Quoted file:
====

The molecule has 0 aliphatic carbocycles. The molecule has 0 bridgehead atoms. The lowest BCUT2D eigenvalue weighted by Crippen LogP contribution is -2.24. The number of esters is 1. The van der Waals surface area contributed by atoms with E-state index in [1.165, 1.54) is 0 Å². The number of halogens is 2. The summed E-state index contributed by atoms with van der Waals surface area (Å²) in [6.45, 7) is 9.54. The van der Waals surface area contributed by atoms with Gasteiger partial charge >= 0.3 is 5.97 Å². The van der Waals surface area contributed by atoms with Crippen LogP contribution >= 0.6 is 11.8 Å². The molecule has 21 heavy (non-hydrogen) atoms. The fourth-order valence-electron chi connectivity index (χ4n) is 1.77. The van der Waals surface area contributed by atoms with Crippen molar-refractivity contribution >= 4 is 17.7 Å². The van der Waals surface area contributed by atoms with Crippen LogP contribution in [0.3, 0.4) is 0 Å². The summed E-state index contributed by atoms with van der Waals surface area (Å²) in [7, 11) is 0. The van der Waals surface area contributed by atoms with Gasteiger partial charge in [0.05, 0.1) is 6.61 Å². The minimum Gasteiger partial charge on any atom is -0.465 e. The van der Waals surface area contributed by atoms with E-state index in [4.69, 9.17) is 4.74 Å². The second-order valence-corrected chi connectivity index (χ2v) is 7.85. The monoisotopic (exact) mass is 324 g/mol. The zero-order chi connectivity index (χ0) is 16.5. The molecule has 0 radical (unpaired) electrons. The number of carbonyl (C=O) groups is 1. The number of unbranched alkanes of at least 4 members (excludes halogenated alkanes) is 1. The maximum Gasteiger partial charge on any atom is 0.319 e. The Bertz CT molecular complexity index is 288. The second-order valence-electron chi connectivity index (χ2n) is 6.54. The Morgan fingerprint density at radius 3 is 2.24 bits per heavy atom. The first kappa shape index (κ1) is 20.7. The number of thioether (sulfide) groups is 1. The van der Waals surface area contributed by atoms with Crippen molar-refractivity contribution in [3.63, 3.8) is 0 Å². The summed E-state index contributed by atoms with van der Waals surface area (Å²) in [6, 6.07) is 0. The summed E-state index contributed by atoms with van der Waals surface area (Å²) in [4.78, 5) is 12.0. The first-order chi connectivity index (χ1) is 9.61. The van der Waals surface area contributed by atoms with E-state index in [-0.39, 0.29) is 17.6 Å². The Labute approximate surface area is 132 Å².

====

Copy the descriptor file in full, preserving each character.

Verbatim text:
The molecule has 0 aliphatic carbocycles. The molecule has 0 bridgehead atoms. The lowest BCUT2D eigenvalue weighted by Crippen LogP contribution is -2.24. The number of esters is 1. The van der Waals surface area contributed by atoms with E-state index in [1.165, 1.54) is 0 Å². The number of halogens is 2. The summed E-state index contributed by atoms with van der Waals surface area (Å²) in [6.45, 7) is 9.54. The van der Waals surface area contributed by atoms with Gasteiger partial charge >= 0.3 is 5.97 Å². The van der Waals surface area contributed by atoms with Crippen LogP contribution >= 0.6 is 11.8 Å². The molecule has 21 heavy (non-hydrogen) atoms. The fourth-order valence-electron chi connectivity index (χ4n) is 1.77. The van der Waals surface area contributed by atoms with Crippen molar-refractivity contribution >= 4 is 17.7 Å². The van der Waals surface area contributed by atoms with Crippen LogP contribution in [0.3, 0.4) is 0 Å². The summed E-state index contributed by atoms with van der Waals surface area (Å²) in [7, 11) is 0. The van der Waals surface area contributed by atoms with Gasteiger partial charge in [0.05, 0.1) is 6.61 Å². The minimum Gasteiger partial charge on any atom is -0.465 e. The van der Waals surface area contributed by atoms with E-state index in [4.69, 9.17) is 4.74 Å². The second-order valence-corrected chi connectivity index (χ2v) is 7.85. The monoisotopic (exact) mass is 324 g/mol. The zero-order chi connectivity index (χ0) is 16.5. The molecule has 0 radical (unpaired) electrons. The number of carbonyl (C=O) groups is 1. The number of unbranched alkanes of at least 4 members (excludes halogenated alkanes) is 1. The maximum Gasteiger partial charge on any atom is 0.319 e. The Bertz CT molecular complexity index is 288. The second-order valence-electron chi connectivity index (χ2n) is 6.54. The Morgan fingerprint density at radius 3 is 2.24 bits per heavy atom. The first kappa shape index (κ1) is 20.7. The number of thioether (sulfide) groups is 1. The van der Waals surface area contributed by atoms with Crippen molar-refractivity contribution in [3.63, 3.8) is 0 Å². The summed E-state index contributed by atoms with van der Waals surface area (Å²) in [6, 6.07) is 0. The summed E-state index contributed by atoms with van der Waals surface area (Å²) in [4.78, 5) is 12.0. The first-order chi connectivity index (χ1) is 9.61. The van der Waals surface area contributed by atoms with E-state index in [-0.39, 0.29) is 17.6 Å². The Labute approximate surface area is 132 Å².